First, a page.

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Intel hits more probs with memory translator hub

The battle of the (desktop) boards inside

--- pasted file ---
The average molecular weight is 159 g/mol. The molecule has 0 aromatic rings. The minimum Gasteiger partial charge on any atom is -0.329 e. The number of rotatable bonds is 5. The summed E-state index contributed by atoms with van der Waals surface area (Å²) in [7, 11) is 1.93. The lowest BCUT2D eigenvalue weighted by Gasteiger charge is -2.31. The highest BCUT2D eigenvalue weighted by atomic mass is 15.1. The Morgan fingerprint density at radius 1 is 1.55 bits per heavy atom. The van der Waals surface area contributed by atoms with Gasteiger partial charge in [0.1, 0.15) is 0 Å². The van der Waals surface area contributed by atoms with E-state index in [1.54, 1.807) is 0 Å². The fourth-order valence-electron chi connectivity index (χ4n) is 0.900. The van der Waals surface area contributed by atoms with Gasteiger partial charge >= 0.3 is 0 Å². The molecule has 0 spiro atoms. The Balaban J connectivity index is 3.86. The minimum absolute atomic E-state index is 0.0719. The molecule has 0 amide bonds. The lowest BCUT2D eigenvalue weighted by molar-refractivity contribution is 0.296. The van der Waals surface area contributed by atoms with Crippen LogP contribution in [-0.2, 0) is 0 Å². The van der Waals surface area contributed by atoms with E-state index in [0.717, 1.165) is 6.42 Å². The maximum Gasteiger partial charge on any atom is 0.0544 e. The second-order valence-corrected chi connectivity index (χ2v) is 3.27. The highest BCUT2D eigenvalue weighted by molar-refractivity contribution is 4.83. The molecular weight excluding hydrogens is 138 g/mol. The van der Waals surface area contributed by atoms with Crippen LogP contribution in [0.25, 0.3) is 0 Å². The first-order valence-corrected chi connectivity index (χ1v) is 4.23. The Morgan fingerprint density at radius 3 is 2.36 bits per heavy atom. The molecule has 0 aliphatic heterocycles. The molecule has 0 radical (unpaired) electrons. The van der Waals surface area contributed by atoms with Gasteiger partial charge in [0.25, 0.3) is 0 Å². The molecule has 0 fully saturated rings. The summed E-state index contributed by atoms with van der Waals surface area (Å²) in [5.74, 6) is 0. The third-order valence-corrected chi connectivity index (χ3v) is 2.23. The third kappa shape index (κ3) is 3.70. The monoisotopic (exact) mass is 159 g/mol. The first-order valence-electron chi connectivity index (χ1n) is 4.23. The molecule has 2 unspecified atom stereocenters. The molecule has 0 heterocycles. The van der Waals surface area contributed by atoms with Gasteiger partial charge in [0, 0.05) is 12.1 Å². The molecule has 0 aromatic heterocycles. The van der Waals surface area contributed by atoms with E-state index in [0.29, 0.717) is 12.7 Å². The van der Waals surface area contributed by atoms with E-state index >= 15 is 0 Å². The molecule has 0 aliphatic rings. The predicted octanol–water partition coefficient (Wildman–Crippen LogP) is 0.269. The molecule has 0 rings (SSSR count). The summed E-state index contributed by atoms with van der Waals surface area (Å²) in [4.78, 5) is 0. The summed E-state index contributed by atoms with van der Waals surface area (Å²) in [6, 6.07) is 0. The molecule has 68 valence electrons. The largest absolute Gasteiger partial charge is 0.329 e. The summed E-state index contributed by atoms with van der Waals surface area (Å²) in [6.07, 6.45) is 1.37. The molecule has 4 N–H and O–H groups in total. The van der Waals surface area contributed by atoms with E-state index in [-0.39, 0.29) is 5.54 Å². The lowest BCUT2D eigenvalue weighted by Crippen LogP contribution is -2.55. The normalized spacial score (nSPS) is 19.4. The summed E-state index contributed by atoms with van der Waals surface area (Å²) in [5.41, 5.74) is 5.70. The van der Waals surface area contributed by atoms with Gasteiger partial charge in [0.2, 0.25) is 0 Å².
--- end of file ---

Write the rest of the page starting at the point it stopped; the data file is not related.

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The CC820 (Cape Cod) motherboard has been placed on hold until Intel fixes the memory hub translator (MHT), which has caused performance degradation, The Register has learned. According to a source inside the company, all shipments have now been halted until Intel's chipset division comes up with a more reliable MHT. As noted here earlier, Intel is discussing i820 chipset modifications so that Rambus and PC-133 memories will be supported on the same motherboard, but there are some technical difficulties preventing a rapid implementation of the plans. The source also confirms that Intel will completely ditch Slot One production at the end of the year, with the 1GHz Pentium III the last to use this slot (SECC2) technology. Again, as reported here, the source, who works for the Intel Corporation, said that Willamette will be released late this year at 1.4GHz, along with its server partner, Foster. Meanwhile, Intel will launch a board dubbed the D810EMO-flexATX in April. This will support 370-pin Pentium III Coppermines and Celerons, but will have no mouse, keyboard, parallel, or serial ports and only use USB devices. It will have one DIMM slot, one PCI slot but no AGP slot. The D820AP-ATX will be similar to the CC820 except with a new Socket 370 instead of a Slot One. Intel will release its Garabaldi Tehama based board for Willamette in Q3, while its Clark board is expected to support dual Foster configurations. Camino 2 will support ATA/100, while Camino 3 will feature a better Memory Transfer Hub (see above). As expected, Tehama will support Willamette and Rambus technology only. ® Related Story Bitter war breaks out inside Intel

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